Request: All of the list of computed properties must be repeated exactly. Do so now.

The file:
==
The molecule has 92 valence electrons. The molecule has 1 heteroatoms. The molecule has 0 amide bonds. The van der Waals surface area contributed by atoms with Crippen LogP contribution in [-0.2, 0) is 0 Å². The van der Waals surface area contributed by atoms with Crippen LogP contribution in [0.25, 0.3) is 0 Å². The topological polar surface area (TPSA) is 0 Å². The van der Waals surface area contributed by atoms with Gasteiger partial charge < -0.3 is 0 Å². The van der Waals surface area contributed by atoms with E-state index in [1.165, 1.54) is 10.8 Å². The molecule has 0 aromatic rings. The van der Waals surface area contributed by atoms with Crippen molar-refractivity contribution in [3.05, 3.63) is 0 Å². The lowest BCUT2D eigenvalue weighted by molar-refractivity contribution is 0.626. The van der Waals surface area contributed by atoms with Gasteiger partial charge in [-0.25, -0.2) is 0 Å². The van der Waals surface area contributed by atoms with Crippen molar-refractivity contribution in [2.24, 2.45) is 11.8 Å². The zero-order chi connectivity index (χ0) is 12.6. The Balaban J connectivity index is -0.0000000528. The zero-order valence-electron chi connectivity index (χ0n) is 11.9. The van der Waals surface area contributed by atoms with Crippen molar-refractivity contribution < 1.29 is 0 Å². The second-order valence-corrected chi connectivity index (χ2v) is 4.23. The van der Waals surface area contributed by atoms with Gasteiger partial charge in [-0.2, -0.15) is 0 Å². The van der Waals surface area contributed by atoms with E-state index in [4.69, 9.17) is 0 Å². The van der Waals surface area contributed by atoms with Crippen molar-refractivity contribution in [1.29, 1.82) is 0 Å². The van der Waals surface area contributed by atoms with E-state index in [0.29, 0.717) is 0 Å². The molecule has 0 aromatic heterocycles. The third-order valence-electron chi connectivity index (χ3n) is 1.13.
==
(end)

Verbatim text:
The molecule has 92 valence electrons. The molecule has 1 heteroatoms. The molecule has 0 amide bonds. The van der Waals surface area contributed by atoms with Crippen LogP contribution in [-0.2, 0) is 0 Å². The van der Waals surface area contributed by atoms with Crippen LogP contribution in [0.25, 0.3) is 0 Å². The topological polar surface area (TPSA) is 0 Å². The van der Waals surface area contributed by atoms with Gasteiger partial charge < -0.3 is 0 Å². The van der Waals surface area contributed by atoms with E-state index in [1.165, 1.54) is 10.8 Å². The molecule has 0 aromatic rings. The van der Waals surface area contributed by atoms with Crippen molar-refractivity contribution in [3.05, 3.63) is 0 Å². The lowest BCUT2D eigenvalue weighted by molar-refractivity contribution is 0.626. The van der Waals surface area contributed by atoms with Gasteiger partial charge in [-0.25, -0.2) is 0 Å². The van der Waals surface area contributed by atoms with Crippen molar-refractivity contribution in [2.24, 2.45) is 11.8 Å². The zero-order chi connectivity index (χ0) is 12.6. The Balaban J connectivity index is -0.0000000528. The zero-order valence-electron chi connectivity index (χ0n) is 11.9. The van der Waals surface area contributed by atoms with Crippen molar-refractivity contribution < 1.29 is 0 Å². The second-order valence-corrected chi connectivity index (χ2v) is 4.23. The van der Waals surface area contributed by atoms with Gasteiger partial charge in [-0.2, -0.15) is 0 Å². The van der Waals surface area contributed by atoms with E-state index in [4.69, 9.17) is 0 Å². The van der Waals surface area contributed by atoms with Crippen molar-refractivity contribution in [1.29, 1.82) is 0 Å². The van der Waals surface area contributed by atoms with E-state index in [0.29, 0.717) is 0 Å². The molecule has 0 aromatic heterocycles. The third-order valence-electron chi connectivity index (χ3n) is 1.13.